REALISM in art has been around for hundreds of years. Moving in and out of fashion over the course of the 20th century, it has never completely disappeared. It is sometimes said to celebrate the material world. But there are all kinds of realist movements today - Photo-Realism, trompe l'oeil, hard-edge, Neo-Realism, Hyper-Realism, among others. There are some realist artists, however, who are working with something more than merely the appearances of objects, people, and places. Light, color, and metapho rical relationships of objects in a painting may point to meaning that moves beyond a simple reflection of the world as we (or the artist) see it. Universal significance may arise out of the highly personal choice of objects in such work.
So-called new realism is identified with a cool, detached, even antiseptic view of reality. And while Colorado artist Scott Fraser is clearly linked to new realism in his clean lines, precision technique, and strong compositions, his work is more open to interpretation, brimming with mystery and layers of meaning, all exquisitely realized in oil paint.
Picture this: A funny old chair covered in red brocade sits in quiet dignity against the studio wall. Above it is a painting of three fishermen in a tempest-tossed boat. Beside it is a broom. In front of it is a length of electric cord and a battered running shoe. The armchair itself holds a stuffed fish. It takes a moment to see the wit of this scene in Mr. Fraser's "Three Fishermen" - the placement of the fish corresponds humorously to the efforts of the three fishermen in the painting-within-the-paint ing, and the oddity of the shoe and the cord registers slowly. The colors are rich and warm, the light dramatic and beautiful, and the handling of paint classically elegant.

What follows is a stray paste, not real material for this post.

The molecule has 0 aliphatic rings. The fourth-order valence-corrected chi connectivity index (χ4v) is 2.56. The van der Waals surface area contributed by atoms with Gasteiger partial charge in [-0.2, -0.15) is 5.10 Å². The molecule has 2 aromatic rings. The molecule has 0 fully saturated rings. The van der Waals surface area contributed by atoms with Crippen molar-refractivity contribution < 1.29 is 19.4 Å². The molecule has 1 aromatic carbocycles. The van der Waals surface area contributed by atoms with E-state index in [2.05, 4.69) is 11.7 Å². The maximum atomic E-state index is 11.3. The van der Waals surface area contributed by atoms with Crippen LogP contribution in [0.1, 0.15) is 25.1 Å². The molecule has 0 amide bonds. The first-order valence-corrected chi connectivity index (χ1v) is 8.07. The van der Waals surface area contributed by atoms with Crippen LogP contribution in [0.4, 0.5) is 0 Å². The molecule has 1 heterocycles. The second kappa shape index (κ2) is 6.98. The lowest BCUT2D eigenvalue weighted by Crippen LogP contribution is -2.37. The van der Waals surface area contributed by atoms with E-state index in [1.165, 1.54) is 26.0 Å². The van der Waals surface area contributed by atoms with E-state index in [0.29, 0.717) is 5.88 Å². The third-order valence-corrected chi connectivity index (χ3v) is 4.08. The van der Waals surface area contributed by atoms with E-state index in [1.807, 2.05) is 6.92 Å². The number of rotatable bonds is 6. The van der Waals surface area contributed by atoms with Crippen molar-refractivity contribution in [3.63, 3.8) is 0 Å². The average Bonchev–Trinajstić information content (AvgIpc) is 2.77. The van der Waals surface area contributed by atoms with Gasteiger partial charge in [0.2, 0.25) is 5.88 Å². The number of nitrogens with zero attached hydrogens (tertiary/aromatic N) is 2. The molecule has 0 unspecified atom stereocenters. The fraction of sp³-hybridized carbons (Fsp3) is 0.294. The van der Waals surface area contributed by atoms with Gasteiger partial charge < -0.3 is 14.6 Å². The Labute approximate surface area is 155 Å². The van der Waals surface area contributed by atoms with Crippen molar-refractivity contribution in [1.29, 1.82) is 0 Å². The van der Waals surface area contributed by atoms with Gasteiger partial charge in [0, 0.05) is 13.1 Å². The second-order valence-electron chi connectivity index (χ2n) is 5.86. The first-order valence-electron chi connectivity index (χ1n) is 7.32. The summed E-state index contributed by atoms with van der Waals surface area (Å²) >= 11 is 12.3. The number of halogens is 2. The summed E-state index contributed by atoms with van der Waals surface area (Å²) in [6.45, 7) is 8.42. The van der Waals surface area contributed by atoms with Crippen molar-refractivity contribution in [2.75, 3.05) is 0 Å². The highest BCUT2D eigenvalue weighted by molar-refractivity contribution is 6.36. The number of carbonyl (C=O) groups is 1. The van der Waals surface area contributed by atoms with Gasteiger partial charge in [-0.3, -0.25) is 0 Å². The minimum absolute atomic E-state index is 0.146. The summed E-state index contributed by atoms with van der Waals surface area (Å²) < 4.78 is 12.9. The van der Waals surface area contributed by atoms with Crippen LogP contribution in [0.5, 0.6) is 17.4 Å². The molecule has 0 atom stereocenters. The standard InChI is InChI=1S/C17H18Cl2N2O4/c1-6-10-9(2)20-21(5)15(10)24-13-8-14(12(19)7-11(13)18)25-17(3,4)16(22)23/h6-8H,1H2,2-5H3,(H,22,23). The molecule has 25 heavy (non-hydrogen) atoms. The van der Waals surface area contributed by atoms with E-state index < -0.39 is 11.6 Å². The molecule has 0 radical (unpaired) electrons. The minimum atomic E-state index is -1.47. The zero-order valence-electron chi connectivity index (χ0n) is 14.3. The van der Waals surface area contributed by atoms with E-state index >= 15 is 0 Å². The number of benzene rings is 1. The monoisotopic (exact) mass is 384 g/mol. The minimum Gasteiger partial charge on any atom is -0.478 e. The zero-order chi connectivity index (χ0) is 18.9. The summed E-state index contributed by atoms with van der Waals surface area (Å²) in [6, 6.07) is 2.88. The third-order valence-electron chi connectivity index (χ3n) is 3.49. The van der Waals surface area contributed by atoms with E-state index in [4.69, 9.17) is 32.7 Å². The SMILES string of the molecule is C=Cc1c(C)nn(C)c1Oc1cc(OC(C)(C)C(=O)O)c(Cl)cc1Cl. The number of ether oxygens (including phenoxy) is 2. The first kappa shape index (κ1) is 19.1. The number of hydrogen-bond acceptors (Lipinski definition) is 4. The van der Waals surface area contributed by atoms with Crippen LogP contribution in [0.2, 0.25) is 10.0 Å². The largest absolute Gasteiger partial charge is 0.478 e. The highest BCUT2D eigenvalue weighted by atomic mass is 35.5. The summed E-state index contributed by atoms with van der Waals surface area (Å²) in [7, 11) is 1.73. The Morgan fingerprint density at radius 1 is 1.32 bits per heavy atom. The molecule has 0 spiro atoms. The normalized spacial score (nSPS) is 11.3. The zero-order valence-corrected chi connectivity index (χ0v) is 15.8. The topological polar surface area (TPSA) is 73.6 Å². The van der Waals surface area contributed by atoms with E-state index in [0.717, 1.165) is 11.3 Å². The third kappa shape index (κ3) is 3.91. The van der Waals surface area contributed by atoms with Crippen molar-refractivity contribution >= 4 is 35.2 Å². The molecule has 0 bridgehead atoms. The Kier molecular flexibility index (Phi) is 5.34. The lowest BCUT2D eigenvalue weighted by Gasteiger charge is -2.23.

The fact that the armchair belonged to Fraser's grandparents, as did the stuffed fish, is not apparent to most viewers. Yet that fact introduces a note of sentiment - genuine feeling as opposed to sentimentality, a deliberate attempt to exploit the viewer's emotions. Fraser says he wanted to preserve the chair, which is beginning to deteriorate, to give it further life. He loved his grandparents and has many happy childhood memories associated with the chair. Yet, he eschews sentimentality, and the piece
is almost solemn in its formal dignity. The precision of the chair is realism, the painterly approach to light as it glances off the wall and the floor, may indicate that something unusual is going on. Fraser's subtle twist of humor and the casual incongruity of the objects, though, assure the viewer that something unusual is going on. We know there is more here to discover, more to explore.
THINKING about the metaphors of Fraser's work is one of the great pluses - the fun - of viewing it. He likes to paint still lifes - to paint from life, as he puts it. And the objects he chooses (rocks, feathers, fruit, eggs, tools) bring into the interior of his studio the outdoors, as well as his own childhood memories and the favored belongings of people he loves. He won't be pinned down too closely about the meaning of these objects, because he wants to leave room for the viewer's own interpretation.